As soon as the first stone arrived, the master mason would mark out the ground plan for the cathedral. For this he used
wooden ground stakes, rope, and a measuring pole. If the ground under where the cathedral was going to be built was rock,
the master mason was lucky. If it was marshy, then logs had to be laid in the mud to make a firmer foundation. When the master
mason was satisfied with the foundation the work on the cathedral was ready to begin.
Freemasons were in charge of making the cement, square blocks required for the building walls. The stones they used were
made of either limestone or sandstone. The freemasons, who were considered to be the most important workers on site, laid
the first base blocks and as well, the most difficult sections of the wall. Rough masons did most of the brick laying of the
walls. The wall construction always had an inner wall and a outer wall and only these walls were shaped from blocks. The space
in between the two walls was filled with mortar and local rocks and stones.
The wrights were the carpenters and very important craftsmen in the middle ages, even thought the wrights did not do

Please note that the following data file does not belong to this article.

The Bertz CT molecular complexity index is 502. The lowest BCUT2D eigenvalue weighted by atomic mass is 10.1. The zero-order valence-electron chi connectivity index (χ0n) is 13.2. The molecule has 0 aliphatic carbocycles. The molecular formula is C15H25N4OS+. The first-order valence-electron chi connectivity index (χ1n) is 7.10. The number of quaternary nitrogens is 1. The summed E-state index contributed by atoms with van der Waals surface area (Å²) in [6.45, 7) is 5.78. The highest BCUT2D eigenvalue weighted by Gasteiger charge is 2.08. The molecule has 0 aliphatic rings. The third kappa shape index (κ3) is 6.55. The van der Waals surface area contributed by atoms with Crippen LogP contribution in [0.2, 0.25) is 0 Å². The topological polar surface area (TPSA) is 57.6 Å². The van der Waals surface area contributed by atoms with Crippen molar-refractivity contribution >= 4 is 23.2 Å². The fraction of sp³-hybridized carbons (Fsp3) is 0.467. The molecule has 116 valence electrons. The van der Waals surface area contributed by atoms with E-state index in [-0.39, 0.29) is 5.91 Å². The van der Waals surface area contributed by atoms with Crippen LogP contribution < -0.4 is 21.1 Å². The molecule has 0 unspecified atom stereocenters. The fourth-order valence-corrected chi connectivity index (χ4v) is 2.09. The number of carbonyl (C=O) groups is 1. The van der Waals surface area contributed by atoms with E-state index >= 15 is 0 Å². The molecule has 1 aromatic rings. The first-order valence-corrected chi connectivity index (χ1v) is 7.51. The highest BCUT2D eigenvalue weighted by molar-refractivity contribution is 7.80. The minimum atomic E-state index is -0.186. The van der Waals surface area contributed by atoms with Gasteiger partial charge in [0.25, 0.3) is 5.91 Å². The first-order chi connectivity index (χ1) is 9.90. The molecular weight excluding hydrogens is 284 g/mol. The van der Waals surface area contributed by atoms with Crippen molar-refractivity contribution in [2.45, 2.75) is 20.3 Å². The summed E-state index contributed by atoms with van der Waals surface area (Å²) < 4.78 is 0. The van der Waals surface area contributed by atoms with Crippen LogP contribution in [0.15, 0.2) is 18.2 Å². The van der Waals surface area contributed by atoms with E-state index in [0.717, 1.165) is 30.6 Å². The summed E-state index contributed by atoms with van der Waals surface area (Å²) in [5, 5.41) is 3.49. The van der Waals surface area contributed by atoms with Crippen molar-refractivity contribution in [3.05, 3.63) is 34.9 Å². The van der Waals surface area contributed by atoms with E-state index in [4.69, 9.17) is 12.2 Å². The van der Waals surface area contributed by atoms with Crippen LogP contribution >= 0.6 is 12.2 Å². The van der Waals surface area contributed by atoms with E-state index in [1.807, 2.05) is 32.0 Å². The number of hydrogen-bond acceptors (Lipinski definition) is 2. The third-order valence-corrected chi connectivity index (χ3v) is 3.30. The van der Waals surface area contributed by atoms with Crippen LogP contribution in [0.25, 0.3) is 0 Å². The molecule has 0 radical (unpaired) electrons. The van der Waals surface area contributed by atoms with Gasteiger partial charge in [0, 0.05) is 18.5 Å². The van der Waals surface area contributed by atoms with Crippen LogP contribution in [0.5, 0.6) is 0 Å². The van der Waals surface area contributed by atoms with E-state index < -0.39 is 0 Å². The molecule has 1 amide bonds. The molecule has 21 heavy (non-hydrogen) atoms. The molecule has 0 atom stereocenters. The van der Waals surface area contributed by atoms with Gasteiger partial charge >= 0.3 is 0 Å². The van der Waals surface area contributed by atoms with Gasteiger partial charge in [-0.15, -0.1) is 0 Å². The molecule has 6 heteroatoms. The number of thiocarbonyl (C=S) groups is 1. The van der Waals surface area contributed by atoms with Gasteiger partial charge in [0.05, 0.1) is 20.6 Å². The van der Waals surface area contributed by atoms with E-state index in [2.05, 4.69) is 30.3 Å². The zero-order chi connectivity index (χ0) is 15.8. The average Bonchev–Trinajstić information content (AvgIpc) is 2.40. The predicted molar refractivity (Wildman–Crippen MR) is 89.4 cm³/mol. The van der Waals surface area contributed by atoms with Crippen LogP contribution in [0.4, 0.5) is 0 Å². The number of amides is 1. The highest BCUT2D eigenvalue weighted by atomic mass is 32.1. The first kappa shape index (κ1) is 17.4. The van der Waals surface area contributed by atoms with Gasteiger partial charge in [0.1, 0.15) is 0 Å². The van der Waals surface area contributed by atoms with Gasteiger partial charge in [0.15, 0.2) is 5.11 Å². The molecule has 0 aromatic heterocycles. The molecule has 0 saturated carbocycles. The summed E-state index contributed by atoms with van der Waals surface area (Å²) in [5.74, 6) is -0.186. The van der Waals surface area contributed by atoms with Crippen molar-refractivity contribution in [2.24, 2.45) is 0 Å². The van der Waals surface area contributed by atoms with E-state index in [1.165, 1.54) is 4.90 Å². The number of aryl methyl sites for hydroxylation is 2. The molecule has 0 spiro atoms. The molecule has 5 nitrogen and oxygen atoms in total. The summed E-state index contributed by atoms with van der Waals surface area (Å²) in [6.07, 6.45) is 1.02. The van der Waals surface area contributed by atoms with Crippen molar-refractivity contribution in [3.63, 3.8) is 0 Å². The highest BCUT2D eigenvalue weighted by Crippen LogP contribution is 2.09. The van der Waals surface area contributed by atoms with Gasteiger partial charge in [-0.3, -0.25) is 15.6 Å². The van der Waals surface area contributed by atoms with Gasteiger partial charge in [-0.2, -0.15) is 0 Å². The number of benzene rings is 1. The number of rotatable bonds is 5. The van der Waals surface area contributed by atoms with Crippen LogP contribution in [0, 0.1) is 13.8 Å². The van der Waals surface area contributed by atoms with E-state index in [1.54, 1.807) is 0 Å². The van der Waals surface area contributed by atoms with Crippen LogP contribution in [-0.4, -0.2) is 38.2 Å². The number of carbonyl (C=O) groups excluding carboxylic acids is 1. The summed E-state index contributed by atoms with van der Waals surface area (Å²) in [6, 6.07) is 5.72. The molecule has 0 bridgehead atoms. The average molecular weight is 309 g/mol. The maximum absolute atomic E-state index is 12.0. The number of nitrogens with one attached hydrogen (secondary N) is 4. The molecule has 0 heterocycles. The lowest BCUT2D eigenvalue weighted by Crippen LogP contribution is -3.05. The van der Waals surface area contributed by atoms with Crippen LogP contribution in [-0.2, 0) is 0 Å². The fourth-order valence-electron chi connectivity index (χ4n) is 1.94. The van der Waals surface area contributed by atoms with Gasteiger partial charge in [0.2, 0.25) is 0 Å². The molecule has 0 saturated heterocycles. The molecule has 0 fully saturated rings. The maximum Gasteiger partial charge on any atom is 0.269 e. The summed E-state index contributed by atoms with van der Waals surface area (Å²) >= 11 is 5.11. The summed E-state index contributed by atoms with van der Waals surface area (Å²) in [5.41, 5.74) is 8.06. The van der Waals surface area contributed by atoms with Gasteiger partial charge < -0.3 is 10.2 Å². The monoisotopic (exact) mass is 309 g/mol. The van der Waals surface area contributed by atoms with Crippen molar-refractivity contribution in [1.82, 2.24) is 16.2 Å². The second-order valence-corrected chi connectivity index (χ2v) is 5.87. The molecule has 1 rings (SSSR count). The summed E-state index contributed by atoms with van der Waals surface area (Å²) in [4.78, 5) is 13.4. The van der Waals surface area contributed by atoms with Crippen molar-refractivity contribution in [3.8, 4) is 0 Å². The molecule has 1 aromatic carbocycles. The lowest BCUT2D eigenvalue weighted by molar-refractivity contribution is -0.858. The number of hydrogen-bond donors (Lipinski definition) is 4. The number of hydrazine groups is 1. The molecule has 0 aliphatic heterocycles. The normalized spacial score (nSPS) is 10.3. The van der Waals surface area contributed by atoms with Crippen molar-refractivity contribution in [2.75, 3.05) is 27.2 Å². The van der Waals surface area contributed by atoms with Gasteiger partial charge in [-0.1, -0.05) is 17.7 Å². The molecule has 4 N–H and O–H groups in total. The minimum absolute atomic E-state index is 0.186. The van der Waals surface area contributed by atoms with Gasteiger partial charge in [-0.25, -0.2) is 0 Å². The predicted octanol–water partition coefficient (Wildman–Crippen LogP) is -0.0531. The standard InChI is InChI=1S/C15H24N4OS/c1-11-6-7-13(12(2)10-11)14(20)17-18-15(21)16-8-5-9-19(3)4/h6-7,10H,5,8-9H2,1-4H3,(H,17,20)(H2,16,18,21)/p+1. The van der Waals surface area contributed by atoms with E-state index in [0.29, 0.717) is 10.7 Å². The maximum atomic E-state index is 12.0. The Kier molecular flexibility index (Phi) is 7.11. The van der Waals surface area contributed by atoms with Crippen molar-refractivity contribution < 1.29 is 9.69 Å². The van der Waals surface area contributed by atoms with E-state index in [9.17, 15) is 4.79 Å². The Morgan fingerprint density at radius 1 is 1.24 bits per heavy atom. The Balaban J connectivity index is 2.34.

much work on the cathedral sites. Different sorts of wrights built different things from houses to furniture or even seige-engines.
Masons building cathedrals depended on the wrights to build scaffolds and to do the timberwork on the roofs and furnishings.
The main job of the wrights was to do the timberwork on the roof and as well build furnishings on the inside, like choir stalls
and doors. Before the building process the master wright always made a store of beams. He watched over then while they aged
to readiness or dried out, and sometimes this would take years. The beams, which were made from huge oak trees, and were often
one foot on diameter, were used on the roof of the cathedral. When the brick walls were finished, it was then time for the
wrights to place the roof beams on the cathedral. When the beams were in position, they were held together with wooden pegs
and iron straps made by the blacksmiths.